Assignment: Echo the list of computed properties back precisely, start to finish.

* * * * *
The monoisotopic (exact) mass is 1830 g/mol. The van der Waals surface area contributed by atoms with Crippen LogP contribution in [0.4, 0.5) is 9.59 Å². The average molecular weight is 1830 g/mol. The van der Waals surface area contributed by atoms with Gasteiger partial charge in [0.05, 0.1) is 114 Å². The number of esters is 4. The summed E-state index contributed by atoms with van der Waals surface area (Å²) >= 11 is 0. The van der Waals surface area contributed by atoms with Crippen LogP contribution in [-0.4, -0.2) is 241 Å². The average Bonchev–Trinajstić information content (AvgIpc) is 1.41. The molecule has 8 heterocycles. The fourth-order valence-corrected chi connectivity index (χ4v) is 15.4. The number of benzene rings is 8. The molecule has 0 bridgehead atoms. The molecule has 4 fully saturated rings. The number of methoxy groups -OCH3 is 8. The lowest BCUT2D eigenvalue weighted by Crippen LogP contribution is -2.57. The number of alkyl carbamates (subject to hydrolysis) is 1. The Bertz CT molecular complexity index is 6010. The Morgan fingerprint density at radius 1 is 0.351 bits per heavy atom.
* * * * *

The monoisotopic (exact) mass is 1830 g/mol. The van der Waals surface area contributed by atoms with Crippen LogP contribution in [0.4, 0.5) is 9.59 Å². The average molecular weight is 1830 g/mol. The van der Waals surface area contributed by atoms with Gasteiger partial charge in [0.05, 0.1) is 114 Å². The number of esters is 4. The summed E-state index contributed by atoms with van der Waals surface area (Å²) >= 11 is 0. The van der Waals surface area contributed by atoms with Crippen LogP contribution in [-0.4, -0.2) is 241 Å². The average Bonchev–Trinajstić information content (AvgIpc) is 1.41. The molecule has 8 heterocycles. The fourth-order valence-corrected chi connectivity index (χ4v) is 15.4. The number of benzene rings is 8. The molecule has 0 bridgehead atoms. The molecule has 4 fully saturated rings. The number of methoxy groups -OCH3 is 8. The lowest BCUT2D eigenvalue weighted by Crippen LogP contribution is -2.57. The number of alkyl carbamates (subject to hydrolysis) is 1. The Bertz CT molecular complexity index is 6010. The Morgan fingerprint density at radius 1 is 0.351 bits per heavy atom.